Delta Rat Scrapbook – by Bill Wells
Opening Day At Stockton Yacht Club
Jill Stephenson and Colleen Waterhouse chaired one of the best organized and executed events I have ever been to. The weekend came off like clockwork. Sixteen decorated boats officially took part in Stockton Yacht Club’s opening day on the Delta parade. Tracie Glaves, the head of the San Joaquin Delta Neighborhood Watch organization was the grand marshal of the parade. Glaves has been tireless in her efforts to clean up our waterways over the last several years. The theme of the event was “Disney On the Delta,” and the boats were decorated accordingly. Most folks were dressed in costumes, and I was pleased to see that a high percentage of them were pirate themed.
Your correspondent was a judge along with Gary Rogers and Jerry Stiles, probably the best and most talented group of judges available. Rogers kindly lent his beautiful boat to be used as the judge’s platform. His lovely spouse, Bonnie served as deck crew. The Ebony Boat Club let us tie up at their clubhouse at the downtown marina. Rogers sterned in so we had a great view of the parade from the flying bridge. The day was perfect, sunny with a light wind. We left the clubhouse at about 1200 hours, and the parade was supposed to start at 1300 hours in front of Windmill Cove. We had a leisurely cruise and had a chance to relax a bit before the boats started passing by. Jill and Colleen provided us with a great lunch of sandwiches, chips and cookies. Rogers had cold drinks aboard to quench our thirst.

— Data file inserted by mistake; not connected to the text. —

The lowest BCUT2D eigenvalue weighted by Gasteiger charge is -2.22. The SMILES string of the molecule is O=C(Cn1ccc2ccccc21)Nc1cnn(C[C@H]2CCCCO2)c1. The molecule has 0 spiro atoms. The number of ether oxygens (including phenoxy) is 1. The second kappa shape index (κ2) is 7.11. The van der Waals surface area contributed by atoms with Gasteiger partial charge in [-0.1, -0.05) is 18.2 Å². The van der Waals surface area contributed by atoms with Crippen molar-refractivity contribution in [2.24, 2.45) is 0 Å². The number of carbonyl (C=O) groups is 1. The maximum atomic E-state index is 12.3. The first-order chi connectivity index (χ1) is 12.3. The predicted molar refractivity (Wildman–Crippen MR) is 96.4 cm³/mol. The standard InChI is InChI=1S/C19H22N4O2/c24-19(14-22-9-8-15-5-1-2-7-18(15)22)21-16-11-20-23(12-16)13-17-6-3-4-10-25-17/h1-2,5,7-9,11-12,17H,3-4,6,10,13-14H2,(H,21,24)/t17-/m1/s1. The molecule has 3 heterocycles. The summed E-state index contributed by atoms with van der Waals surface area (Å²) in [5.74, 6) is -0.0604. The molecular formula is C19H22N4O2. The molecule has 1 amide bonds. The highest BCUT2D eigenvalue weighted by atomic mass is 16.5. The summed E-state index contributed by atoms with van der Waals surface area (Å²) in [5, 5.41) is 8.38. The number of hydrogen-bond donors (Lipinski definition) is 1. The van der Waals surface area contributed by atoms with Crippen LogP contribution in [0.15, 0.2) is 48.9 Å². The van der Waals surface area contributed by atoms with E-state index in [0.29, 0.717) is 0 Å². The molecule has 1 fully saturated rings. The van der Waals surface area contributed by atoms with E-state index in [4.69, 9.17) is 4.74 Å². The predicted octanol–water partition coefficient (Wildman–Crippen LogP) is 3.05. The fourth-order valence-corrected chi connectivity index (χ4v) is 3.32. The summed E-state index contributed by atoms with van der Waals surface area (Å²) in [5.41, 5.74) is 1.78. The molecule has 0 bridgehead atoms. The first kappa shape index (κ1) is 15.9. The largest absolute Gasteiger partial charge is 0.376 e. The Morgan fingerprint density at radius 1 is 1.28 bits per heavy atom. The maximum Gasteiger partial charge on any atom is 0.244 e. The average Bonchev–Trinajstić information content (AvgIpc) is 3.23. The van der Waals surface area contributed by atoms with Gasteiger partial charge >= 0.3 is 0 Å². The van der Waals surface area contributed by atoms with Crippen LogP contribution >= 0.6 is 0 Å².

After the parade was over, we headed back to the club. Gary and Bonnie could not stay, but the rest of us headed up to the clubhouse to catch up on things since we all had been out of circulation for about a year. The galley crew did a fantastic job serving an excellent chicken parmesan dinner with tiramisu for dessert. We sat with Dave and Linda Breninger, and John and KT Baker.
After dinner, the awards ceremony was held. It was a perfect belated start to the roaring twenties. Boat winners were: 41-foot and over – First Place: Beverly Ann – Stockton YC, Second Place: Delta Spirit IV – Stockton YC. Winners 40-foot and under – First Place: JG Voyager – Stockton YC, Second Place: Nirvana – Stockton YC. Awards were also given for the best costumes. The winners were: Best woman – Mary Chisholm, Best man – John Contreras, Best Couple – Jim Kopshever and Catherine Gibson.
Opening Day At San Joaquin Yacht Club (SJYC)
The SJYC held their annual opening day parade on April 24. The theme was “Holidays.” It was another fine day in the Delta. The weather reports were a little iffy with predictions of potential rain, but the day dawned beautifully and got better as it progressed. Alan Almquist invited Sue and I to join him and his crew for the parade. We were to meet at the club at around 1130 hours. Tom and Nancy Clothier met us there too. Almquist and his crew of Patrick Welch, Mike Solari, Meg Starr, Nam Hong and David Boyd cruised over from Ox Bow Marina on the beautiful morning. Almquist said he took a side trip down Sand Mound Slough to reminisce about the days when the Classic Yacht Association would gather at Mimi Millers waterside home for opening day weekend.